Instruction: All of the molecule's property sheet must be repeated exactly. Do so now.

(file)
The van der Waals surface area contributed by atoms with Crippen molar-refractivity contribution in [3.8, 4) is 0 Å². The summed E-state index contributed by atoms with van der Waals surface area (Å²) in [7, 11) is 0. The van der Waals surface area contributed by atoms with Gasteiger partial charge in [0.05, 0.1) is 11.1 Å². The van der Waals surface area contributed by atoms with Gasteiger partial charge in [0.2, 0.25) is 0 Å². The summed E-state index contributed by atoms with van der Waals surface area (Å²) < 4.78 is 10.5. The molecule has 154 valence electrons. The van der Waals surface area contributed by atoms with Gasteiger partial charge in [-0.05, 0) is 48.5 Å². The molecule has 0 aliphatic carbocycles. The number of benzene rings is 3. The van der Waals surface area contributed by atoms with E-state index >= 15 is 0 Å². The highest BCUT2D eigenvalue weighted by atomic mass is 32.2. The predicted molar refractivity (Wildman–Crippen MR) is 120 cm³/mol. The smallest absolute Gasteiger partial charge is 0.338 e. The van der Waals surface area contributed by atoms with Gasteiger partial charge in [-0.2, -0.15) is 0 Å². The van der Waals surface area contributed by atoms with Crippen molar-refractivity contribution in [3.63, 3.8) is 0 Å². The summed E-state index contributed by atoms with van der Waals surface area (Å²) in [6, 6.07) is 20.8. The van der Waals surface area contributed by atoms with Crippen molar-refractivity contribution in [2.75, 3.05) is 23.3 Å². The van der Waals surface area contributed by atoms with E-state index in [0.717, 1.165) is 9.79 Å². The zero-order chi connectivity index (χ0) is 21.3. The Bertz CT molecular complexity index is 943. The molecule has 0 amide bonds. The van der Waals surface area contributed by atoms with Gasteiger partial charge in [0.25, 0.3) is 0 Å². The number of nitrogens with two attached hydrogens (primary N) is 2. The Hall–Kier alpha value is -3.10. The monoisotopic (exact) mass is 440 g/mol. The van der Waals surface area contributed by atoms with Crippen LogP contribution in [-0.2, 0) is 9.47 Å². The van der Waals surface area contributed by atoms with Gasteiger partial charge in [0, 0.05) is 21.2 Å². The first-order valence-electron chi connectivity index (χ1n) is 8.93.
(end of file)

The van der Waals surface area contributed by atoms with Crippen molar-refractivity contribution in [3.8, 4) is 0 Å². The summed E-state index contributed by atoms with van der Waals surface area (Å²) in [7, 11) is 0. The van der Waals surface area contributed by atoms with Gasteiger partial charge in [0.05, 0.1) is 11.1 Å². The van der Waals surface area contributed by atoms with Gasteiger partial charge in [0.2, 0.25) is 0 Å². The summed E-state index contributed by atoms with van der Waals surface area (Å²) < 4.78 is 10.5. The molecule has 154 valence electrons. The van der Waals surface area contributed by atoms with Gasteiger partial charge in [-0.05, 0) is 48.5 Å². The molecule has 0 aliphatic carbocycles. The number of benzene rings is 3. The van der Waals surface area contributed by atoms with E-state index >= 15 is 0 Å². The highest BCUT2D eigenvalue weighted by atomic mass is 32.2. The predicted molar refractivity (Wildman–Crippen MR) is 120 cm³/mol. The smallest absolute Gasteiger partial charge is 0.338 e. The van der Waals surface area contributed by atoms with Gasteiger partial charge in [-0.2, -0.15) is 0 Å². The van der Waals surface area contributed by atoms with Crippen molar-refractivity contribution in [3.63, 3.8) is 0 Å². The summed E-state index contributed by atoms with van der Waals surface area (Å²) in [6, 6.07) is 20.8. The van der Waals surface area contributed by atoms with Crippen molar-refractivity contribution in [2.75, 3.05) is 23.3 Å². The van der Waals surface area contributed by atoms with E-state index in [0.717, 1.165) is 9.79 Å². The zero-order chi connectivity index (χ0) is 21.3. The Bertz CT molecular complexity index is 943. The molecule has 0 amide bonds. The van der Waals surface area contributed by atoms with Gasteiger partial charge in [0.25, 0.3) is 0 Å². The number of nitrogens with two attached hydrogens (primary N) is 2. The Hall–Kier alpha value is -3.10. The monoisotopic (exact) mass is 440 g/mol. The van der Waals surface area contributed by atoms with Crippen LogP contribution in [-0.2, 0) is 9.47 Å². The van der Waals surface area contributed by atoms with Gasteiger partial charge in [0, 0.05) is 21.2 Å². The first-order valence-electron chi connectivity index (χ1n) is 8.93.